Thank you, 2019!

Jan 1, 2020 | 9 minutes read
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No doubt 2019 has been a good year. As a personal project, I have launched a Shiny Server, which is run in a very basic droplet in DigitalOcean. There are currently three free apps available in the server: Critical Power Dashboad, Lactate Dashboard, and VO2 Kinetics Dashboard. They were all updated and improved this year. In total, my personal website and my shiny server had an outstanding number of visitors in 2019: 3,717 users from 68 countries.

My shiny adventure started with Critical Power Dashboard, about 2 years ago. I had just started my PhD at the University Hospital of Tübingen, in Germany, when I published my last paper from my MSc in Canada. In this paper, we described how different mathematical models and different lengths (and combinations) of time-to-exhaustion (TTE) trials could affect critical power estimations in cycling. Given the number of possible models and different combinations of TTE trials in each model, we ended up with 74 different results for each participant. Since we had 13 participants, it means that in total I had to model critical power 962 times. That is right. 962 times. 962. Why is it impressive? It is because I did it everything manually using OriginPro. After I was done with this analysis, I said to myself: “I am going to learn programming”. It was the first time I realized that absolutely no one should do this manually. It is too much time wasted. What if we had decided to do something different in the end? That would mean I would have to do 962 critical power estimations again. Changing a single line of code and pressing Enter again sounded much more reasonable.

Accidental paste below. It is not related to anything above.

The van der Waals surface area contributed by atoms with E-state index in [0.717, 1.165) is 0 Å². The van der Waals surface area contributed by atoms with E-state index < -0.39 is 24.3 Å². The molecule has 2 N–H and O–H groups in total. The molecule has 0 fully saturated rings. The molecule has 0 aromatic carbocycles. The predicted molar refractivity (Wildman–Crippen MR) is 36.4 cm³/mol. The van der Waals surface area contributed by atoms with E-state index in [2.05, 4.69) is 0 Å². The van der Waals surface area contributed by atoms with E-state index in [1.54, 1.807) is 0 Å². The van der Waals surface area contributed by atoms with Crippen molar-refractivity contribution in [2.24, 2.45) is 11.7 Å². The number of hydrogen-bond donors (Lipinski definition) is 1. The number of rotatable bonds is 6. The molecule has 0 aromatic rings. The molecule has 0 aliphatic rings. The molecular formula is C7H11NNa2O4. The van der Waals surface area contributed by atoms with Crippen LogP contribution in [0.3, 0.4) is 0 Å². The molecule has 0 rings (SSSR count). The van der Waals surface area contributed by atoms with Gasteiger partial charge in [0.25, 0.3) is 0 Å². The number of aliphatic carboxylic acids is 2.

Anyways, coming back to my shiny adventure, we had just published this paper when we received an email on January 5th, 2018, from Prof. Simon Jobson from the University of Winchester asking whether we had an easy-to-use spreadsheet to derive all those estimations we used in the paper. Well, we didn’t. But challenge accepted! My first attempt was doing this in Excel using a macro. It is actually quite impressive what you can achieve exploring the VBA functionality. After some days the macro was working quite good. It was a lot of work behind it, so I emailed my colleagues to share the good news. It was then when we found out that Excel macros are only guaranteed to work if the person on the other side has the same Microsoft Office version and the same operating system as you do.

At that time I had just started learning R, and I had heard of this amazing Shiny platform that you could build web apps. The first time I visited the R Shiny Gallery it literally blew my mind that you could do that with R. So after this Excel macro let down, I realized that maybe this was the best chance and excuse to learn how to build a Shiny app. Once again, challenge accepted! I started checking learning materials, tutorials, and reading the code from other apps. After a few days, the basic code was already working nicely. However, for some reason, I could never display the results on the screen. I guess it took me perhaps 3 weeks working on it in the evenings trying to break the problem down. The problem is that I still didn’t have a very good understanding of what exactly I was doing in general. I was just learning by doing. And what a rollercoaster that is!

After a lot of trial and error, on April 23rd, 2018, I sent the very first version of the Critical Power Dashboard to our group in Canada. From that on, Federico Fontana, Louis Passfield, Juan Murias, and I spent a lot of time testing the app with different data, comparing the results from other software, and discussing user interface design. After a lot of testing and adjustments, we were finally happy with the result and we then sent Prof. Simon a link for him to give it a try too. He then requested one of his PhD students at that time, James Wright, to test the app with the data he was collecting for his PhD and to compare the results from the app with his own. James gave us valuable and precise feedback, which helped us to improve the app even more.